‘We failed to heed warn­ings from our pre­vi­ous mis­takes and an earth­quake en­sued’

Rashmi Dubé

Yorkshire Post - Business - - FRONT PAGE -

No man is an is­land, a fa­mous line from Devo­tions upon Emer­gent Oc­ca­sions, a 1624 prose work by English poet John Donne. At the time of writ­ing he could not have fore­seen he was fore­cast­ing the fu­ture of so­cial in­no­va­tion. If no man is an is­land and we all im­pact upon one an­other should busi­nesses con­sider how the but­ter­fly ef­fect can im­pact them and oth­ers?

In the chaos the­ory the but­ter­fly ef­fect, in essence, is “the sen­si­tive de­pen­dence on ini­tial con­di­tions in which a small change in one state of a de­ter­min­is­tic non­lin­ear sys­tem can re­sult in large dif­fer­ences in a later state”. Wikipedia.

There­fore, a change of con­di­tions in one sec­tor can have a di­rect im­pact on an­other. The chaos the­ory can clearly be il­lus­trated in the fi­nan­cial sec­tor and con­struc­tion. What of­ten ap­pears to be random in­ci­dents within the fi­nan­cial sec­tors soon tend to have a greater im­pact than first en­vis­aged. Ex­am­ples are: 1929, 1987 and more re­cently 2017. In the ex­am­ple of 1987, also known as Black Mon­day, the Dow Jones In­dus­trial Av­er­age (DJIA) lost around 22 per cent in one trad­ing day, the largest per­cent­age drop ever for that mar­ket for no real ap­par­ent rea­son.

There are still only the­o­ries as to why there was a panic in sell­ing, but the most com­mon be­lief is “that the spec­u­la­tive boom lead­ing up to Oc­to­ber was caused by pro­gramme trad­ing, and that the crash was merely a re­turn to nor­malcy”.

What we were sup­posed to learn from that was that we should mon­i­tor all fi­nan­cial mar­kets to try and avoid this hap­pen­ing again. We failed to heed the warn­ings from our pre­vi­ous mis­takes and an earth­quake en­sued with the fall of the Lehman Broth­ers. When did the but­ter­fly flap its wings on this oc­ca­sion? We can trace it back to a small in­ci­dent in France. BNP Paribas an­nounced it was freez­ing the as­sets of three hedge funds, 12 months later the run on North­ern Rock, fol­lowed by a bailout of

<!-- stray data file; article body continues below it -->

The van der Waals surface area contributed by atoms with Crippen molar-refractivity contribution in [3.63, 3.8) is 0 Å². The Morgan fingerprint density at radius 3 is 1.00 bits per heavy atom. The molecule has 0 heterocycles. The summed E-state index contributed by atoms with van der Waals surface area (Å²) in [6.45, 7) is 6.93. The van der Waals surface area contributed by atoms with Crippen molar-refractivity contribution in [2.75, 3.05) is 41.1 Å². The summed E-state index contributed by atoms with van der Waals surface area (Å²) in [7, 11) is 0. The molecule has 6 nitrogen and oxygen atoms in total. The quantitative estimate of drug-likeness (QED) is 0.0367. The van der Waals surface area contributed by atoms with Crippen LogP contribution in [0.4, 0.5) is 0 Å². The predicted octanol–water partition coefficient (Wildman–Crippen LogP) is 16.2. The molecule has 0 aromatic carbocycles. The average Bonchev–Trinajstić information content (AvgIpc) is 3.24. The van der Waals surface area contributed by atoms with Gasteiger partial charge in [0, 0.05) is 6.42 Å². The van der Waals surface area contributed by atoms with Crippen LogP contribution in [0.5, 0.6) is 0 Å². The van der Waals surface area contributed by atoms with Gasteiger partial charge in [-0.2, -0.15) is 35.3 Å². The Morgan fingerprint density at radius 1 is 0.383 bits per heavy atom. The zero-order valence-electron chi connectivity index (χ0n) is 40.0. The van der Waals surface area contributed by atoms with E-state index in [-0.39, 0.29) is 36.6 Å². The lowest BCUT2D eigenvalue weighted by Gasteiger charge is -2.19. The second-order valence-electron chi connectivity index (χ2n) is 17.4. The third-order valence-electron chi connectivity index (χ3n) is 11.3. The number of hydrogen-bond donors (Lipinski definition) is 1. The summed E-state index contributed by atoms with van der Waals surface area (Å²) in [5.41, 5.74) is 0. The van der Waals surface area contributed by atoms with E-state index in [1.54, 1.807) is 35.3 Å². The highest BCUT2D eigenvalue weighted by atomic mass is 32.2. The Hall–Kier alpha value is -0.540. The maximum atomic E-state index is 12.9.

Bear Stearns in the US, and then the tor­nado with the Lehman Broth­ers.

I find it in­ter­est­ing that we in the UK are of­ten ac­cu­rately aware of some sec­tors such as the hous­ing mar­ket and con­struc­tion. A lot of busi­nesses took note when Car­il­lon col­lapsed and were con­cerned if the col­lapse was the bell­wether ring­ing for the econ­omy? It was not in this par­tic­u­lar case.

How­ever, I think it is to a busi­ness’s detri­ment if it fails to look at some sec­tors and not oth­ers. How many of us have con­sid­ered the im­pact of changes in the re­tail sec­tor and the high street? What we are see­ing in this sec­tor is a change af­fect­ing all sec­tors, namely the im­pact of busi­ness data, tech­nolo­gies and dig­i­tal trans­for­ma­tion.

Tech­nol­ogy and data are re­shap­ing the ex­ist­ing op­er­at­ing mod­els as well as the value propo­si­tion in most of the ma­jor in­dus­tries. The re­tail in­dus­try is also yelling to us that the con­sumer has changed its habits and for the very first time in his­tory I feel busi­nesses are be­hind the curve in not un­der­stand­ing the new be­hav­iour that will af­fect all in­dus­tries.

It is there­fore change that is an is­sue. We can see it hap­pen­ing at a fast rate in other sec­tors in terms of the dig­i­tal trans­for­ma­tion jour­ney. Most sec­tors are tied into a way of do­ing busi­ness and make small changes but learn­ing new skills and im­ple­ment­ing new busi­ness mod­els takes time and money. This is not the only is­sue.

There is also a lack of clar­ity from other sec­tors in how to re­spond to changes – not only in con­sumer be­hav­iour but in all prod­uct driven in­dus­tries. We need to learn while we have time which is in short sup­ply.

As small medium busi­nesses what can we do to en­sure we are pro­tected from the but­ter­fly ef­fect given we also have Brexit on our doorstep?

Lis­ten to the rum­blings and woes of the other sec­tors and be sure that you un­der­stand how this will im­pact your busi­ness and your sur­vival.

Tips

1. Make a list of the po­ten­tial risks to your busi­ness

2. Con­sider what pre­ven­tions can be put in place

3. What sec­tors im­pact your busi­ness? a. What sec­tors im­pact theirs? b. Re­peat – you get the pic­ture – no busi­ness is an is­land!

Given the changes mount­ing up in the busi­ness world, I think it is a good time to re­view our busi­ness mod­els and con­sider how to best pro­tect against a pos­si­ble tor­nado.

MAR­KET FORCES:What of­ten ap­pears to be random in­ci­dents within the fi­nan­cial sec­tors soon tend to have a greater im­pact than first en­vis­aged.

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